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  • Writer's pictureEdwin and George

So, you want to keep your staff?

Recent research by the Gallup organisation puts the statement:

  • ‘I have a best friend at work’

as one of the best indicators if a person will stay in their job.



I recently wrote a LinkedIn post about the great team spirit and culture that we have at EGM, writing:


‘It’s something you can feel belonging to and refreshing to know that you’re not just a number in a report read by a CEO in a different state or country. We get to be part of people’s professional and personal journeys. It’s exciting, heart-warming.’


We have very little attrition (touch wood) – and great friendships across the company.


When you have a close friend (or friends) at work, it builds resilience.


You have someone to trust, to celebrate your successes with, to have a gossip with and have a laugh. You have someone to argue with about who should have won the rugby at the weekend.


Some will argue that the pandemic hasn’t made things any easier.

With remote working we are missing the chance to chat in the office kitchen or the trip to the pub at the end of the day.


However, I suspect that all the pandemic did was accelerate a trend that was happening anyway.


Forbes magazine reported in June 2022 that:


According to a new study, people want more friends at work, and more than half (53%) would even trade some compensation for more meaningful relationships with colleagues.


Forty-three percent believe their company should be doing more to promote workplace connections.’

But that’s just the beginning. The analysis found:

  • 61% don’t socialize with their co-workers outside of work

  • 53% don’t look forward to work because of co-workers

  • 44% don’t have a true friend at work

  • 43% don’t feel a sense of connection to co-workers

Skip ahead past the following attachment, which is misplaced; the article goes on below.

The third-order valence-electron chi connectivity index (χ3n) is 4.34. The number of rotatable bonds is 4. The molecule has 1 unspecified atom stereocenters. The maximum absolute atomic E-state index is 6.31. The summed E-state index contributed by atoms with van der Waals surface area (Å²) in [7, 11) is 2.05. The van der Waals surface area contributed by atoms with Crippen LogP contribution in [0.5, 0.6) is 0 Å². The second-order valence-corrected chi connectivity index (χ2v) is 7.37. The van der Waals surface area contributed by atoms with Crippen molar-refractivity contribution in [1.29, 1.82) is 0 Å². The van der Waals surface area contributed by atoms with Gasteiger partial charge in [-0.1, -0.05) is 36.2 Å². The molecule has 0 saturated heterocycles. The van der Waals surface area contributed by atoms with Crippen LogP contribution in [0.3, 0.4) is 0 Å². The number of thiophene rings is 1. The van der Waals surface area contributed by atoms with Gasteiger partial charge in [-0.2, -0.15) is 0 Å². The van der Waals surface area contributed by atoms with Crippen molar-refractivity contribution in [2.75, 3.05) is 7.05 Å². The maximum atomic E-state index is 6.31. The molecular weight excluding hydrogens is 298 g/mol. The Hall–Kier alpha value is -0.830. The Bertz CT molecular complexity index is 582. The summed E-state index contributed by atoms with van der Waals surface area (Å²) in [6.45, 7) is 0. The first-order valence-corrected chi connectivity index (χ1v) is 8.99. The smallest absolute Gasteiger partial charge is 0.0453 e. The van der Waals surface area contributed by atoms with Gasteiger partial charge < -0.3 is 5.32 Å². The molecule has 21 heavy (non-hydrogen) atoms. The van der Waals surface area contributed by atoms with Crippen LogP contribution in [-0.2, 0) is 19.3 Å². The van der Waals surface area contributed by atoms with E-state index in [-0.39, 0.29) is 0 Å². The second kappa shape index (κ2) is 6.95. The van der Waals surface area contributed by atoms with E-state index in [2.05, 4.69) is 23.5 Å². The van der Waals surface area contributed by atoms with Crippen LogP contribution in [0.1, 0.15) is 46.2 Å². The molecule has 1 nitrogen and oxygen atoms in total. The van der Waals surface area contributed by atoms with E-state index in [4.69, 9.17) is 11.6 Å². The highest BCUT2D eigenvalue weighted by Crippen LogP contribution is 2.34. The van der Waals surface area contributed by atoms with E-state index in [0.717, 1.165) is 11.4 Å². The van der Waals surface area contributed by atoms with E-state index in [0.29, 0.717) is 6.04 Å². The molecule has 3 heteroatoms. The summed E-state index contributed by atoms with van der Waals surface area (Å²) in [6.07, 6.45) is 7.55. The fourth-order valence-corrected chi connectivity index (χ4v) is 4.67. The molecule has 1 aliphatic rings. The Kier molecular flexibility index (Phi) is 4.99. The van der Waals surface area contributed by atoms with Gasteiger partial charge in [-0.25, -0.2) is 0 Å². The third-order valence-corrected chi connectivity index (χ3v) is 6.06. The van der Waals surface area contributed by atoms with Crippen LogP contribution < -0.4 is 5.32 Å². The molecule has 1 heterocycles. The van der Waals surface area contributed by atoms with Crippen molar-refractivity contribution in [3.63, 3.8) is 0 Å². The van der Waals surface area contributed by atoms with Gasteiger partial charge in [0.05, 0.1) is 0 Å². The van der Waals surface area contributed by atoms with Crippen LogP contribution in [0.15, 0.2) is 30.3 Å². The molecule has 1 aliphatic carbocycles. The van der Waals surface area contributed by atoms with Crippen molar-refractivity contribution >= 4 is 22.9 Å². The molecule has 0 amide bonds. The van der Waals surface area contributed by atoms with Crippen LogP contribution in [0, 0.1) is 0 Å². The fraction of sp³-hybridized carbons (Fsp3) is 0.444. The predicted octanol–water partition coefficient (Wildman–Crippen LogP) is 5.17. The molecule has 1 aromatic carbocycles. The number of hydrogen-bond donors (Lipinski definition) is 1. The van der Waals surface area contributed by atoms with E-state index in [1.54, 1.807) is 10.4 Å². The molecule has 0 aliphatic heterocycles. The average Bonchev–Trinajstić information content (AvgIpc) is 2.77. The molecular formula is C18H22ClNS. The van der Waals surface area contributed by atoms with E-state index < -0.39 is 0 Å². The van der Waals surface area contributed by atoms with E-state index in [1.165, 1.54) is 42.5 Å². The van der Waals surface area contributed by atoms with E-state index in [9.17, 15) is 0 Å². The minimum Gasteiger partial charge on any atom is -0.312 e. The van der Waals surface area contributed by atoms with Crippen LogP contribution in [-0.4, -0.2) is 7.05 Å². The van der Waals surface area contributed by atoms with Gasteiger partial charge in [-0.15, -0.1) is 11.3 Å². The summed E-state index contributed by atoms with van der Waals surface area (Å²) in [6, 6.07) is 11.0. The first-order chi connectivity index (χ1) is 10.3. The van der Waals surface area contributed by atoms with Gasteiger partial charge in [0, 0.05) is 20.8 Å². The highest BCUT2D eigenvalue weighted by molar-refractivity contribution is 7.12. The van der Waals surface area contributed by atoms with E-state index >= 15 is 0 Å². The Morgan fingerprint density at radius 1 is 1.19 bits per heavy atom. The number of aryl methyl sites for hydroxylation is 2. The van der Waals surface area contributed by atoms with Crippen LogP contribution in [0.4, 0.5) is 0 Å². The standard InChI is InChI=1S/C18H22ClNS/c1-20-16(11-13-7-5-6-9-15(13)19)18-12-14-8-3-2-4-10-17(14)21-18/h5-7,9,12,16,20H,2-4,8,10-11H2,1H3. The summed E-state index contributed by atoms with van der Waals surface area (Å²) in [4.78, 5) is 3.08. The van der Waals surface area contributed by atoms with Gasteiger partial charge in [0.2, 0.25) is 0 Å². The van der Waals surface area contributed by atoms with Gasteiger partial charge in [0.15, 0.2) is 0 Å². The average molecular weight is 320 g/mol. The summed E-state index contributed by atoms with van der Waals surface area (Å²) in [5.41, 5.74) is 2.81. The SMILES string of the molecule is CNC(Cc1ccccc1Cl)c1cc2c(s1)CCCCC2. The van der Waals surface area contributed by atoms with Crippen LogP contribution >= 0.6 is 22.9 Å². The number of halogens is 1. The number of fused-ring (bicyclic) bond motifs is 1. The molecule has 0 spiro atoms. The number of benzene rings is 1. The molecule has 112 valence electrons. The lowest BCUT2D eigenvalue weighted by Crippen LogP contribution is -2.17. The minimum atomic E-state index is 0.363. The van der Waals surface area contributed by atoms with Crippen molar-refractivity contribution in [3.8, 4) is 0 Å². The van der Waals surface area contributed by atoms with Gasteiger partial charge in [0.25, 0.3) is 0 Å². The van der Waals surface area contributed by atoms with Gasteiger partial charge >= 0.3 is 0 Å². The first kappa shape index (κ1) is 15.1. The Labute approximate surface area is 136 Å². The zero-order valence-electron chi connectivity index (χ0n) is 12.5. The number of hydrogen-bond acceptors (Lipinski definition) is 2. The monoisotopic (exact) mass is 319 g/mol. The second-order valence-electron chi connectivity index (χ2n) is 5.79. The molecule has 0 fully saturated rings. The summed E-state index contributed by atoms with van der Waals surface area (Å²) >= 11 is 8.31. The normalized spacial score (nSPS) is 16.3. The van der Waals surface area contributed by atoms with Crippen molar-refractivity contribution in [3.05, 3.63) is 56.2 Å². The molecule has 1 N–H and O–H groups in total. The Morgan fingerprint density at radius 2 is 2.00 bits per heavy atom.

• 38% don’t trust their co-workers

  • 22% don’t have even one friend at work.

And its not just the absence of human connection – it’s the quality, as well.

It can exact a high price across multiple areas: mental and physical health, job performance, stress management and of course, talent retention.


Workers who reported lower levels of connection at work have a 313% stronger intention to quit, a 176% higher chance of job searching, and a 39% higher quit rate than their more connected counterparts.


This is a big problem – and it is hitting our youngest employees the hardest.

In a recent study, the young – people between 16 – 30 - are recording levels of loneliness that surpass even those of the elderly.


Companies have a part to play – to think through ideas that can help alleviate the problems.

  • How do we give (particularly younger employees) the chance to build quality connections and friendships in the current work environment?

  • How can we make our leaders more responsive to these issues (it emphasizes the need, in the post pandemic world for a much more emotionally intelligent leadership style promoting words like ‘empathy’ and ‘connection.’)

Best take this issue seriously. Because if people (particularly youngsters) don’t have friends at work they are more likely to ‘fly the nest.’


We should stop having all those pointless meetings – and spend more time building friendships at work.


And remember:


People are our greatest asset.


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